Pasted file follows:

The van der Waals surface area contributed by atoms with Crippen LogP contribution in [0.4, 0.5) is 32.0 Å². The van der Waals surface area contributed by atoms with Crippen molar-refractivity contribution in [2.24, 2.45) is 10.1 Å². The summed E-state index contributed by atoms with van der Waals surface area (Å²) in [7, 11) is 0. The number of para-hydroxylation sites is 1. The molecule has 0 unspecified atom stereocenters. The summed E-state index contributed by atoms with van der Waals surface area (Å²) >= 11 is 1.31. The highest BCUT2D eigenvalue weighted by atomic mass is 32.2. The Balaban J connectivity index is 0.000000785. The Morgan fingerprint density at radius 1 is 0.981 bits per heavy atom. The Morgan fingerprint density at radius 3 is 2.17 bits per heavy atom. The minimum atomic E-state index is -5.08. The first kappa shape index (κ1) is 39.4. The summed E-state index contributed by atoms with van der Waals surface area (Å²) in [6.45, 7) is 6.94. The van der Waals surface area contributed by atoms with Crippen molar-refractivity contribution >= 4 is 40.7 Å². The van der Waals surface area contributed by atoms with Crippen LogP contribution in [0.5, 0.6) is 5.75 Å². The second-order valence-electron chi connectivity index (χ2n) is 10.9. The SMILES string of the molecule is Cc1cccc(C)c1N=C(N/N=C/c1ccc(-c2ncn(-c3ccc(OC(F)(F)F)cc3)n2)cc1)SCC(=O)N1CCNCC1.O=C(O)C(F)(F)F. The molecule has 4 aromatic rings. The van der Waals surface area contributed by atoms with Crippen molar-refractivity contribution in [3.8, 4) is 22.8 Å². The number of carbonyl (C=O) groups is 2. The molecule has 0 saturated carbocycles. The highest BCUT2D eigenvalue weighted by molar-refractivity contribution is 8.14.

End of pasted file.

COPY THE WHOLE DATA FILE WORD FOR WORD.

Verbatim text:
The van der Waals surface area contributed by atoms with Crippen LogP contribution in [0.4, 0.5) is 32.0 Å². The van der Waals surface area contributed by atoms with Crippen molar-refractivity contribution in [2.24, 2.45) is 10.1 Å². The summed E-state index contributed by atoms with van der Waals surface area (Å²) in [7, 11) is 0. The number of para-hydroxylation sites is 1. The molecule has 0 unspecified atom stereocenters. The summed E-state index contributed by atoms with van der Waals surface area (Å²) >= 11 is 1.31. The highest BCUT2D eigenvalue weighted by atomic mass is 32.2. The Balaban J connectivity index is 0.000000785. The Morgan fingerprint density at radius 1 is 0.981 bits per heavy atom. The Morgan fingerprint density at radius 3 is 2.17 bits per heavy atom. The minimum atomic E-state index is -5.08. The first kappa shape index (κ1) is 39.4. The summed E-state index contributed by atoms with van der Waals surface area (Å²) in [6.45, 7) is 6.94. The van der Waals surface area contributed by atoms with Crippen molar-refractivity contribution >= 4 is 40.7 Å². The van der Waals surface area contributed by atoms with Crippen LogP contribution in [0.5, 0.6) is 5.75 Å². The second-order valence-electron chi connectivity index (χ2n) is 10.9. The SMILES string of the molecule is Cc1cccc(C)c1N=C(N/N=C/c1ccc(-c2ncn(-c3ccc(OC(F)(F)F)cc3)n2)cc1)SCC(=O)N1CCNCC1.O=C(O)C(F)(F)F. The molecule has 4 aromatic rings. The van der Waals surface area contributed by atoms with Crippen molar-refractivity contribution in [3.8, 4) is 22.8 Å². The number of carbonyl (C=O) groups is 2. The molecule has 0 saturated carbocycles. The highest BCUT2D eigenvalue weighted by molar-refractivity contribution is 8.14.